American Public Health Association
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For Immediate Release
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APHA applauds Rep. Capps for introducing legislation to address health effects of climate change

Washington, D.C., November 2, 2011 – With increasing recognition of the important connection between climate change and health, the American Public Health Association is pleased that leaders in Congress are reaffirming their commitment to this important issue by reintroducing the Climate Change Health Protection and Promotion Act today.


The legislation, introduced by Rep. Lois Capps (D-Calif.), calls for developing a national strategic action plan that will equip public health agencies to better prepare for, identify and respond to rising health threats from climate change. It would also improve disease surveillance systems, create tools to predict and monitor the health effects of climate change and develop health communications tools to inform public health and health care professionals and the public about preparedness and response to climate change.


“Climate change poses a real and present health threat for our country today. It can affect the air we breathe and the water we drink. It also can severely threaten our nation’s food supply. If left unaddressed, climate change could exact an enormous toll on communities across the nation,” said Georges C. Benjamin, MD, FACP, FACEP (E), executive director of APHA. “The bill introduced today would send a real lifeline to public health officials who are on the frontlines of protecting our health, preventing disease and keeping families safe.”


The bill would enhance capacity among federal, state and local agencies to prevent and limit a whole host of health effects due to climate change, including:

·         food, water and vector-borne disease;

·         pulmonary and cardiovascular effects, including the impact of temperature extremes, and mental health impacts; and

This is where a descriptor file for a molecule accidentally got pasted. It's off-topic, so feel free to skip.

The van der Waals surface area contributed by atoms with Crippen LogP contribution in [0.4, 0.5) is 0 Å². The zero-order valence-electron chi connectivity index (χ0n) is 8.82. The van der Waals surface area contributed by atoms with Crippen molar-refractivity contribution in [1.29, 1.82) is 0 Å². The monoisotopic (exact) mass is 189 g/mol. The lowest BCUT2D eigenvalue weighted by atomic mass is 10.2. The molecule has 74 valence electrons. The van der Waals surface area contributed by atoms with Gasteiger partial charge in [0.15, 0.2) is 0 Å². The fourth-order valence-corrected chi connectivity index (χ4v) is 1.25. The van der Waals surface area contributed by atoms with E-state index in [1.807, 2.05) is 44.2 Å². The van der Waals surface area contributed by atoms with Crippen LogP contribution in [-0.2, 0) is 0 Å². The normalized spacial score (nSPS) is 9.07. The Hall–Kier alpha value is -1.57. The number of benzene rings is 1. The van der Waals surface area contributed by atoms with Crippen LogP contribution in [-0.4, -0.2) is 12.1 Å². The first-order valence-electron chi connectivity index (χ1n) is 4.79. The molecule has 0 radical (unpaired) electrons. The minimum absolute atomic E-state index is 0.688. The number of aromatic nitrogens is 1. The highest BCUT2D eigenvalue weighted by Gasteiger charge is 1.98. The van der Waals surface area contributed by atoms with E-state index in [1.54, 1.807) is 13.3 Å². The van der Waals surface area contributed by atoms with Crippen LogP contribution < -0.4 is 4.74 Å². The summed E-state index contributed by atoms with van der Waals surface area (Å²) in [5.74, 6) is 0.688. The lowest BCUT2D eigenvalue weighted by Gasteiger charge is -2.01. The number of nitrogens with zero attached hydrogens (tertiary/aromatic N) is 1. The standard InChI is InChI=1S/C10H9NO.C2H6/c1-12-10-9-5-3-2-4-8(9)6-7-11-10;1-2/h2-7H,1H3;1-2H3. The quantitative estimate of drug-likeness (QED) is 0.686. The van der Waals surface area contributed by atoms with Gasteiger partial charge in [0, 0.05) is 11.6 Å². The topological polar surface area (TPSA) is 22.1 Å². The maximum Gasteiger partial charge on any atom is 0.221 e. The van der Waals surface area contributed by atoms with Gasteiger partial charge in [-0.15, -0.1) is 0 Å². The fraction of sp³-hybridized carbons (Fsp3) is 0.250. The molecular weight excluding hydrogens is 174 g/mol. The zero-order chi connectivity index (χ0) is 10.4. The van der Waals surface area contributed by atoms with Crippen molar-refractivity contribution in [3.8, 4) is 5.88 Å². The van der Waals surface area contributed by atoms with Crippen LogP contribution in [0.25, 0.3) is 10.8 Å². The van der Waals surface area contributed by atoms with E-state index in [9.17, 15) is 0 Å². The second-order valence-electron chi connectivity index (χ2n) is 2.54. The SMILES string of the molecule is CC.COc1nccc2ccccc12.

·         the implications for vulnerable communities.


Last year, Capps was bestowed APHA’s Distinguished Public Health Legislator of the Year award for her continued leadership to protect the public’s health from the impact of climate change.


“We are grateful to Rep. Capps and Rep. Ed Markey (D-Mass.) for supporting this important and urgently needed piece of public health legislation,” said Benjamin.


APHA joined Trust for America’s Health, the American Academy of Pediatrics, the National Association of County and City Health Officials as well as Reps. Capps and Markey at a press event on Wednesday to underscore the need to improve the public health response to climate change. 

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Founded in 1872, the APHA is the oldest and most diverse organization of public health professionals in the world. The association aims to protect all Americans and their communities from preventable, serious health threats and strives to assure community-based health promotion and disease prevention activities and preventive health services are universally accessible in the United States. APHA represents a broad array of health providers, educators, environmentalists, policy-makers and health officials at all levels working both within and outside governmental organizations and educational institutions. More information is available at